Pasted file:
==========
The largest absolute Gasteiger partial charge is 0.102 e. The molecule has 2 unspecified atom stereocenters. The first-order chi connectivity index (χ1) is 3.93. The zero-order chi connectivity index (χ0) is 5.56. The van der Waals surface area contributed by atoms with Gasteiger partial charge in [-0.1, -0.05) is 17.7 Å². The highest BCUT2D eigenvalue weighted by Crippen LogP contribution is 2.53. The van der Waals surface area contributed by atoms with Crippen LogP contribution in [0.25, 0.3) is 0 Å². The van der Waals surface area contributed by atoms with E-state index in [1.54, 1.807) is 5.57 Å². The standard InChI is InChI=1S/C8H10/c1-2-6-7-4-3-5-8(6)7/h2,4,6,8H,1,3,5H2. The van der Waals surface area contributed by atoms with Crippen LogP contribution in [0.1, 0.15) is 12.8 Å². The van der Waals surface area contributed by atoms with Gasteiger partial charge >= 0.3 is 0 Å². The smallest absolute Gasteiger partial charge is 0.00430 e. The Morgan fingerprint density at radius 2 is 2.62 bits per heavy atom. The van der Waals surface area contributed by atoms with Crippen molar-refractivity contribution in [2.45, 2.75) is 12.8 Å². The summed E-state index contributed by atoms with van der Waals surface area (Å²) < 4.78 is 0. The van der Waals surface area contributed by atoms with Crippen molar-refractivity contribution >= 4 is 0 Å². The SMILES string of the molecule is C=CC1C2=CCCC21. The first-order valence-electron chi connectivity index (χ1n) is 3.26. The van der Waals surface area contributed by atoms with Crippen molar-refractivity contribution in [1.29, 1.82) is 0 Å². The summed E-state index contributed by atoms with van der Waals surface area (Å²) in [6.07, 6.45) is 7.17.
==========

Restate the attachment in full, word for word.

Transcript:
The largest absolute Gasteiger partial charge is 0.102 e. The molecule has 2 unspecified atom stereocenters. The first-order chi connectivity index (χ1) is 3.93. The zero-order chi connectivity index (χ0) is 5.56. The van der Waals surface area contributed by atoms with Gasteiger partial charge in [-0.1, -0.05) is 17.7 Å². The highest BCUT2D eigenvalue weighted by Crippen LogP contribution is 2.53. The van der Waals surface area contributed by atoms with Crippen LogP contribution in [0.25, 0.3) is 0 Å². The van der Waals surface area contributed by atoms with E-state index in [1.54, 1.807) is 5.57 Å². The standard InChI is InChI=1S/C8H10/c1-2-6-7-4-3-5-8(6)7/h2,4,6,8H,1,3,5H2. The van der Waals surface area contributed by atoms with Crippen LogP contribution in [0.1, 0.15) is 12.8 Å². The van der Waals surface area contributed by atoms with Gasteiger partial charge >= 0.3 is 0 Å². The smallest absolute Gasteiger partial charge is 0.00430 e. The Morgan fingerprint density at radius 2 is 2.62 bits per heavy atom. The van der Waals surface area contributed by atoms with Crippen molar-refractivity contribution in [2.45, 2.75) is 12.8 Å². The summed E-state index contributed by atoms with van der Waals surface area (Å²) < 4.78 is 0. The van der Waals surface area contributed by atoms with Crippen molar-refractivity contribution >= 4 is 0 Å². The SMILES string of the molecule is C=CC1C2=CCCC21. The first-order valence-electron chi connectivity index (χ1n) is 3.26. The van der Waals surface area contributed by atoms with Crippen molar-refractivity contribution in [1.29, 1.82) is 0 Å². The summed E-state index contributed by atoms with van der Waals surface area (Å²) in [6.07, 6.45) is 7.17.